Review: Overcooked ‘Beast’ too hard to swallow

Tom Long
The Detroit News

America has been screaming out for a TV show that mixes gangsters, addiction issues, dysfunctional parenting and ... fine dining?

Well, scream no more, America, because here comes “Feed the Beast,” overstuffed with addicts, damaged kids, mobster threats (and acts) and fancy wines that pair beautifully with a sumptuously garnished pan-sauteed lamb chop.

Tommy (David Schwimmer) is an ace sommelier who favors his fine wines too much. These days he’s been reduced to being a wine salesman since the high-end restaurant he worked at went up in flames. Tommy has to hold it together for his son, TJ (Elijah Jacob), a boy who hasn’t spoken since his mother died a year ago in an accident.

Enter Tommy’s old friend Dion (Jim Sturgess), whose penchant for cocaine matches Tommy’s nose for wine. Just released from prison for burning down the aforementioned restaurant, which was owned by the mob, Dion owes big money to all the wrong people.

He convinces Tommy they should open their own long-planned restaurant in the Bronx, get ahead of inevitable gentrification. What Tommy doesn’t understand is that Dion just means to use the place to launder money for the bad guys and keep his butt out of the fire. So Tommy reluctantly goes to his rich, estranged father (veteran John Doman) to ask for start-up bucks.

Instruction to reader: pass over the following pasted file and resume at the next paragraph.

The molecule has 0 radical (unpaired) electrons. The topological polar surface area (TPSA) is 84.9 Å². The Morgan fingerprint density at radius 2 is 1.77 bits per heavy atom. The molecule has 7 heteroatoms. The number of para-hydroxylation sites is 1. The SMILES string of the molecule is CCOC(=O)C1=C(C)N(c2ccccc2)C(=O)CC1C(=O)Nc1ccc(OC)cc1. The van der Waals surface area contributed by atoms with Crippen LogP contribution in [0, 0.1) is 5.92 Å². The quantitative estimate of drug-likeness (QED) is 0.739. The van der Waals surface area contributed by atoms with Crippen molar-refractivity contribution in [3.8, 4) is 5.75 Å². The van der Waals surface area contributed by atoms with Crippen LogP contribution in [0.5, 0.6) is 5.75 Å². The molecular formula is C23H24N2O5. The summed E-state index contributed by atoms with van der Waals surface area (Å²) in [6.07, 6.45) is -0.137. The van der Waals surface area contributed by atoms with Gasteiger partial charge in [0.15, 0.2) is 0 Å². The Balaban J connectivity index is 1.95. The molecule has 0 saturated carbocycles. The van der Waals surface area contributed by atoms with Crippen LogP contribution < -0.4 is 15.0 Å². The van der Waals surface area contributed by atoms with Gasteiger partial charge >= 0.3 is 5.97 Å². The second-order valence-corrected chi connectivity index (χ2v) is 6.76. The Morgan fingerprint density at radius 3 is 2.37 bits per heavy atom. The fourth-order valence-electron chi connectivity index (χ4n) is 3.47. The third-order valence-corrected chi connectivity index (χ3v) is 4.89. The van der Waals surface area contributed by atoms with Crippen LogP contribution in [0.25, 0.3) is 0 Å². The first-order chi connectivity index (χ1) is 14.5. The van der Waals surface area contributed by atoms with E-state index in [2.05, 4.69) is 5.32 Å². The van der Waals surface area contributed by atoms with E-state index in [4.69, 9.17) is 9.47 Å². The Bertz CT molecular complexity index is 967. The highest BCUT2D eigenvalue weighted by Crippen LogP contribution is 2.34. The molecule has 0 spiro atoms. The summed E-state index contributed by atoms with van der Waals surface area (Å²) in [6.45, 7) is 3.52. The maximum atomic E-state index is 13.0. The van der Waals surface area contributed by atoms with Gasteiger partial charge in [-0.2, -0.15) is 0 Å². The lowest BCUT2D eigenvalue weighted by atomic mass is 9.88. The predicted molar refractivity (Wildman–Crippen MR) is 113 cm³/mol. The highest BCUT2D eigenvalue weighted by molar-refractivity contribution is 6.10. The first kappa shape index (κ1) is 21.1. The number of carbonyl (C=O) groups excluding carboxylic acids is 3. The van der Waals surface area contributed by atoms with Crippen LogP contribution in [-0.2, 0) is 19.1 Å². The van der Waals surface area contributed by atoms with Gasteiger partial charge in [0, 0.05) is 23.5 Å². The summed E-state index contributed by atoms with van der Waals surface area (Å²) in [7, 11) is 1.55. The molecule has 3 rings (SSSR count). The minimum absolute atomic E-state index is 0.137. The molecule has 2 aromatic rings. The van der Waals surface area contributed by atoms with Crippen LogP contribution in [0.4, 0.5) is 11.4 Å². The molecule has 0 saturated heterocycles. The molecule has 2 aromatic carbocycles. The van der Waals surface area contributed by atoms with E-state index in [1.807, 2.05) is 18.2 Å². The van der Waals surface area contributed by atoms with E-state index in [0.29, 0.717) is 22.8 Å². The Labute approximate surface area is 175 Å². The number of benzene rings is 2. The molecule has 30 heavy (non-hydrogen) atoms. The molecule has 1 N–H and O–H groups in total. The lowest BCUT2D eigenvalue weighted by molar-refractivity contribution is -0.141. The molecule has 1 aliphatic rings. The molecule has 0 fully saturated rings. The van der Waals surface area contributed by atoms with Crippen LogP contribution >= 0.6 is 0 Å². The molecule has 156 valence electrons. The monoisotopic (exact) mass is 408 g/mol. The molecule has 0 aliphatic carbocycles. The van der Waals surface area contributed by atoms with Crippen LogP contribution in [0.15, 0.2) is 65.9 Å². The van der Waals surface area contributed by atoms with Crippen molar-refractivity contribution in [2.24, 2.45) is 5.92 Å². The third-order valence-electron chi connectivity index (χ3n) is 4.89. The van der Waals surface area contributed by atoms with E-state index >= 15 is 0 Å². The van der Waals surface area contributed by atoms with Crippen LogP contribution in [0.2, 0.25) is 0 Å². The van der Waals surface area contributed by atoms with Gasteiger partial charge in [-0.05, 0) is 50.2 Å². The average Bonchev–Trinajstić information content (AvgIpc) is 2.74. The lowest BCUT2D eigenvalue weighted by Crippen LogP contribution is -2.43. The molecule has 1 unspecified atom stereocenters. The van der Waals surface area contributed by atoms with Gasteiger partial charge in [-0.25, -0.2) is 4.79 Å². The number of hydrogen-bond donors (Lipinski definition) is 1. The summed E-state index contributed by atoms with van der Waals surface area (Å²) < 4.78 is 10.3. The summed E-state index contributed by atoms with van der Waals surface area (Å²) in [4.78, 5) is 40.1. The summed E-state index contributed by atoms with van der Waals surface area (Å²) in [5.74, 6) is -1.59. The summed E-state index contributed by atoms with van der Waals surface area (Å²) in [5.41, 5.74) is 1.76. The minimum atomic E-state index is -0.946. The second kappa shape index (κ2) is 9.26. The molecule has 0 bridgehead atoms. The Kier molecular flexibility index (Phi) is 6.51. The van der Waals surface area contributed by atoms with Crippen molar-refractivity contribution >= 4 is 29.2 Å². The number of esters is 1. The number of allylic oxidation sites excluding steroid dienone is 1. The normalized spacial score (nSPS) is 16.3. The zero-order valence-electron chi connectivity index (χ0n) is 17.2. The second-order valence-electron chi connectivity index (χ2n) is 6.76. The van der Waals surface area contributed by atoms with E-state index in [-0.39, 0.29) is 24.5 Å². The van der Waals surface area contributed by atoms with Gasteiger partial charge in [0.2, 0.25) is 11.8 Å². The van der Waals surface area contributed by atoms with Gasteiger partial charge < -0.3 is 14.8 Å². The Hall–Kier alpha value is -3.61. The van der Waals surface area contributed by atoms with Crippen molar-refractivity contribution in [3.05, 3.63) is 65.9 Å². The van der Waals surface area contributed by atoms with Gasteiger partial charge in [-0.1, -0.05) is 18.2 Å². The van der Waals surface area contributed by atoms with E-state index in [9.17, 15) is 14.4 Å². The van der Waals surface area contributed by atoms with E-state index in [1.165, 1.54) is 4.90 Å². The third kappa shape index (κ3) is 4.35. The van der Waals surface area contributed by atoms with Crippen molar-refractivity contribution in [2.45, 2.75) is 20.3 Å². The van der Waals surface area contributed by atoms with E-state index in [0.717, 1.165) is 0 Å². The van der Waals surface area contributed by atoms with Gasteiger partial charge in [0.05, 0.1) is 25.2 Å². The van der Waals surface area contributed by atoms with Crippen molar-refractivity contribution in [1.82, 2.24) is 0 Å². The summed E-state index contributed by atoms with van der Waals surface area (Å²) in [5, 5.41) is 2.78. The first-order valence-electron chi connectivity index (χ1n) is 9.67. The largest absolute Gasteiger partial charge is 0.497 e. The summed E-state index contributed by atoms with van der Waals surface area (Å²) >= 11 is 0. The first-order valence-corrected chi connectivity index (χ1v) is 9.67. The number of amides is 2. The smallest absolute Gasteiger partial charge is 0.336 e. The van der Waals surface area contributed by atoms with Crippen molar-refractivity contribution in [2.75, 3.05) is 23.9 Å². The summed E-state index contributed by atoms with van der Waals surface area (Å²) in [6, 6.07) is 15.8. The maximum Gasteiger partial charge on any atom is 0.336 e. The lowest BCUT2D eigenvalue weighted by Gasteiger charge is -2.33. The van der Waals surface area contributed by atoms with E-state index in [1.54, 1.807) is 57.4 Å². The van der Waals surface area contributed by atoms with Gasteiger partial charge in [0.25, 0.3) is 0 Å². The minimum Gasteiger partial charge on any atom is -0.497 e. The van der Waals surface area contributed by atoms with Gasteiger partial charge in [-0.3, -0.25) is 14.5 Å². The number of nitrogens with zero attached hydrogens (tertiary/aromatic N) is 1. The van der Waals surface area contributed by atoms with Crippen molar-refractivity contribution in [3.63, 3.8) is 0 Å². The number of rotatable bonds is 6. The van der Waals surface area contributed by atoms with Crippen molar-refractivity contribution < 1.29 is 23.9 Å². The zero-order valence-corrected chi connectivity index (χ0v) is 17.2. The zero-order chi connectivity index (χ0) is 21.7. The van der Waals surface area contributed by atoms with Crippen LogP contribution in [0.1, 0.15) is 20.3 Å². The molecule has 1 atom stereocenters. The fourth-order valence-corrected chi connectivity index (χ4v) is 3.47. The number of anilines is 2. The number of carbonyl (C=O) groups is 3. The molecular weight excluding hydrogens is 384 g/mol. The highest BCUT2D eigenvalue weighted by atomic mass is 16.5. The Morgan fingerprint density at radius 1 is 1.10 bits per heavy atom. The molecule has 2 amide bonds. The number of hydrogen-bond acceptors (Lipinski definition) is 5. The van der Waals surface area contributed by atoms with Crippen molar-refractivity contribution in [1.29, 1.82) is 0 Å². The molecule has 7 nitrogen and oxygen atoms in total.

“Feed the Beast” works in broad strokes, with unlikely events — a beautiful Latino woman (Lorenza Izzo) volunteers to manage the restaurant for no salary — and cartoon characters; the main gangster threat is a dude nicknamed the Tooth Fairy (Michael Gladis), who carries around a big set of pliers for yanking on people.

The show’s biggest problem, though, is it’s hard to like either of its main characters. Dion is a full-on weasel, lying to his best friend and using people however he can. Tommy, meanwhile, is a major wimp, unable to help himself or his son. Together they’re somewhat unpalatable.

Tom Long is a longtime culture critic.

‘Feed the Beast’


Premieres at 10 p.m. Sunday, then moves to 10 p.m. Tuesdays